Have one to sell? Sell on Amazon
Flip to back Flip to front
Listen Playing... Paused   You're listening to a sample of the Audible audio edition.
Learn more
See all 2 images

Night Is Dark and I Am Far from Home: Political Indictment of US Public Schools Paperback – November 15, 1990


See all 10 formats and editions Hide other formats and editions
Amazon Price New from Used from
Paperback
"Please retry"
$20.99 $0.01
Mass Market Paperback
"Please retry"
Unknown Binding
"Please retry"

Featured Education Books
Browse instruction methods in math, reading and phonics, science, and more. Learn more
NO_CONTENT_IN_FEATURE

Best Books of the Month
Best Books of the Month
Want to know our Editors' picks for the best books of the month? Browse Best Books of the Month, featuring our favorite new books in more than a dozen categories.

Product Details

  • Paperback: 272 pages
  • Publisher: Touchstone; 4 Sub edition (November 15, 1990)
  • Language: English
  • ISBN-10: 0671724177
  • ISBN-13: 978-0671724177
  • Product Dimensions: 5.4 x 0.7 x 8.4 inches
  • Shipping Weight: 12 ounces
  • Average Customer Review: 4.2 out of 5 stars  See all reviews (8 customer reviews)
  • Amazon Best Sellers Rank: #1,012,483 in Books (See Top 100 in Books)

More About the Author

Jonathan Kozol has been awarded the National Book Award and the Robert F. Kennedy Award. His book Savage Inequalities was a finalist for the National Book Critics Circle Award and became a national bestseller.

Customer Reviews

4.2 out of 5 stars
Share your thoughts with other customers

Most Helpful Customer Reviews

50 of 50 people found the following review helpful By A. Abruzzese on January 7, 2005
Format: Paperback
Critics might say that this book is not just about U.S. public schools, or even primarily about U.S. public schools. I think that's true. I think this book is primarily about what it means to live a moral and conscientous life. The political right has written a lot of books about the "death of moral outrage." This book is an answer from the political left, and about as powerful an answer as there can be. This book is old, and not as well-known as some of Kozol's other work, such as _Savage Inequalities_ (also a great book), and I don't know if anyone is going to see this review or consider purchasing this book, but I hope so. It deserves it. It does not overstate the case to say that this book influenced me personally, more than any other non-fiction book I have ever read, and I wish that everyone had the chance to read this book.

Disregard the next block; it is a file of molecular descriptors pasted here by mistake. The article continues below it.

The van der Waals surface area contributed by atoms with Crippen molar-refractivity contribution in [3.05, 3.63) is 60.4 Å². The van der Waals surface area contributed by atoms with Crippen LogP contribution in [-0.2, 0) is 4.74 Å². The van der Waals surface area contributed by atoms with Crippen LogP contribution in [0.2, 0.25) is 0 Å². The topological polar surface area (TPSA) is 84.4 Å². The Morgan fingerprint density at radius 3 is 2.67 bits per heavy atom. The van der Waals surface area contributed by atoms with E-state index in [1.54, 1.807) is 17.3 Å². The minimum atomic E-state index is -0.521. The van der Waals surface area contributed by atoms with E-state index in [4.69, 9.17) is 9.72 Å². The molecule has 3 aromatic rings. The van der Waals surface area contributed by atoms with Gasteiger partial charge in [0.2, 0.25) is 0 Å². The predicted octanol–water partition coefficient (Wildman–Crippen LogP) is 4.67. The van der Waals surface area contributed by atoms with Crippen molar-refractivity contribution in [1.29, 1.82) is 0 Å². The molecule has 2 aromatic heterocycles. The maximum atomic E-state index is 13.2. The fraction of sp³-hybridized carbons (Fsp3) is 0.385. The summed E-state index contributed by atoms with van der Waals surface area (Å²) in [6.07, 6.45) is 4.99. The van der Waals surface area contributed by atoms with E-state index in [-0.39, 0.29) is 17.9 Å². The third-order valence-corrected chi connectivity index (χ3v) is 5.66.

1 Comment Was this review helpful to you? Yes No Sending feedback...
Thank you for your feedback. If this review is inappropriate, please let us know.
Sorry, we failed to record your vote. Please try again
19 of 20 people found the following review helpful By Julie Bolt on April 26, 2000
Format: Paperback
Do you want to see education change, become more meaningful and substantive? Read Kozol.
The collection of essays in this book are beautiful and still timely. The humanity in Kozol's voice and ideas resound. This book is for everyone, but is absolutely critical for anyone involved in education.
When I started teaching the book gave me strength and a critical perspective on the politics of education. Over time it has inspired me, and I return to it again and again. It helps me believe in what I do. It connects the classroom to the world around it and puts issues like "classroom management" in a new context. This book shows us to not fear students voices --- and to not fear our own. Even more significantly, I use several of the essays in classrooms with high school and undergraduate students. When students read these essays they ALWAYS provoke antimatied and moving discussions about the hidden meanings of school curriculums, issues of power, and most significantly, become empowered by their own ideas. Students never look at the revoltionaries... --- like MLK, Malcolm X, Thoreau, or Hellen Keller ---the same way again. Kozol introduces the possibility of not just worshipping them in a vague and distant way, but of making their ideas come alive, and making them matter. Kozol cuts to the bone. Whether you find him moving or provocative, you can't encounter Kozol and leave unchanged. The essays in this book are amoungst his most timeless works, as relevant today as when he explored them in the 1970s.
Kozol believes that we can enter into history and make a difference in big and small ways. Through this book he has convinced me.
The prose is terrifc and the ideas are accessible and clear. ...
Comment Was this review helpful to you? Yes No Sending feedback...
Thank you for your feedback. If this review is inappropriate, please let us know.
Sorry, we failed to record your vote. Please try again
20 of 22 people found the following review helpful By Mr. Aw Warner on March 16, 2010
Format: Paperback
I was taught this book in a public school in the months leading up to the Second Gulf War. I never saw the world the same, or my education.
1 Comment Was this review helpful to you? Yes No Sending feedback...
Thank you for your feedback. If this review is inappropriate, please let us know.
Sorry, we failed to record your vote. Please try again
7 of 9 people found the following review helpful By jtphotos@msn.com on February 6, 1999
Format: Paperback
A searing and moving piece of work. Must be made available to the general public.The book is almost impossible to find. With the draconian changes we are seeing as "welfare reform" savages millions of children, women and men Kozal's words must be in the forfront of the American peoples minds. My copy is lost, if anyone can lead me to one please contact.
Comment Was this review helpful to you? Yes No Sending feedback...
Thank you for your feedback. If this review is inappropriate, please let us know.
Sorry, we failed to record your vote. Please try again